“The specific spur that pushed me to become a socialist was the wretched conditions of Arab kids that I witnessed. While I was always shod, I saw Arab kids running barefoot all the time. Another issue was that there were no Arab kids in my class at school. It seemed unnatural to me that it should be like that. After all, my own kids, born and educated in England, never came home to tell us there were no English kids in the school (though I would not have been surprised if they said there were no Dutch, Danish or French kids). After all, we live in England. At the age of 13 or 14 I wrote a school essay, as all the kids were asked to do, but the subject of my essay was: ‘It is so sad there are no Arab kids in the school’. The teacher’s comment was short and clear: she wrote, ‘Communist’”

The story is very similar to the manner many intellectuals in Russia started to become revolutionaries. Alexandra Kollontai, for example, wrote in her autobiography about the children she saw in factories as one important trigger to join the revolutionary movement although she was coming from a wealthy family background. (See e.g. Alexandra Kollontai: The Autobiography of a Sexually Emancipated Communist Woman, as well as another autobiography of her: Ich habe viele Leben gelebt… Autobiographische Aufzeichnungen. Dietz, Berlin, 1981, pp. 90-97.) To learn about the living circumstances of the workers and oppressed and to draw the correct conclusions from it – i.e. breaking with his or her class background and joining the camp of the working class liberation struggle – is one of the biggest challenges for everyone not coming from a working class or oppressed layer background, who wants to become a communist.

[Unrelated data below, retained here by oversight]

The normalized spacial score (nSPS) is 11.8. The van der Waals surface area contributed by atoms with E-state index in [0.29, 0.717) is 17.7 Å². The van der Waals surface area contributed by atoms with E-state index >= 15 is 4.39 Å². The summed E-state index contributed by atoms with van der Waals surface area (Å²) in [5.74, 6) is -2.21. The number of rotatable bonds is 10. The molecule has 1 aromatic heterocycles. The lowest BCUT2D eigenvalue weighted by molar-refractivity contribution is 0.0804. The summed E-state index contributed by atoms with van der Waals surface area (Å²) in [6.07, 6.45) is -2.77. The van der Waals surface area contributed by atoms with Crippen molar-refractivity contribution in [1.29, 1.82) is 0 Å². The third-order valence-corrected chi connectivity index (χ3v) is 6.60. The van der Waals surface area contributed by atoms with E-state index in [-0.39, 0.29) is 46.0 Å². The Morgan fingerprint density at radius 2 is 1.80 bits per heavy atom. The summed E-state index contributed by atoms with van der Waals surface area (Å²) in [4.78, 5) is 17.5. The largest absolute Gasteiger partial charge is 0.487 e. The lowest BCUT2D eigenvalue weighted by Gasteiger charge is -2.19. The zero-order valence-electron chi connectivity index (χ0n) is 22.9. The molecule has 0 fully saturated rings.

Cliff wrote as well:

“The exclusion of Arabs was not confined to education. They were also excluded from Jewish-owned houses. This segregation meant that throughout the 29 years I lived in Palestine I never lived in a house with Arabs. As a matter of fact the first time I lived with a Palestinian Arab in the same house was in 1947 when I stayed in a small boarding house in Dublin”.

He was greatly influenced by his uncle Chaim Margalit-Kalvarisky. He wrote about this with great sympathy:

“There was another factor which focused my attention on the issue of the exclusion of Arab kids from the school. There was one small school in the country where Arab and Jewish kids were together. This school came into being and was financed by an uncle of mine, Chaim Margalit-Kalvarisky. He was very well off, being head of Rothschild’s organisation in Palestine. He also founded a minuscule group of liberal Jews and Arabs called Brit Shalom (Peace League). This uncle was the butt of my father’s and mother’s derision as they thought he was mad. He was so single minded that he hardly talked about anything else except peace with the Arabs. When he met Chanie for the first time he did not ask her about anything but barged straight into the subject of peace with the Arabs. Chanie (Tony cliff’s wife) thought there was a great similarity between him and me – both a bit deranged. She said to me, ‘There must be a blood relationship explaining it.’ I told her Kalvarisky was not related by blood but through marriage: he married my father’s sister. His actions probably concentrated my attention on the issue of the exclusion of Arabs from my school even more. I identified myself with the underdogs “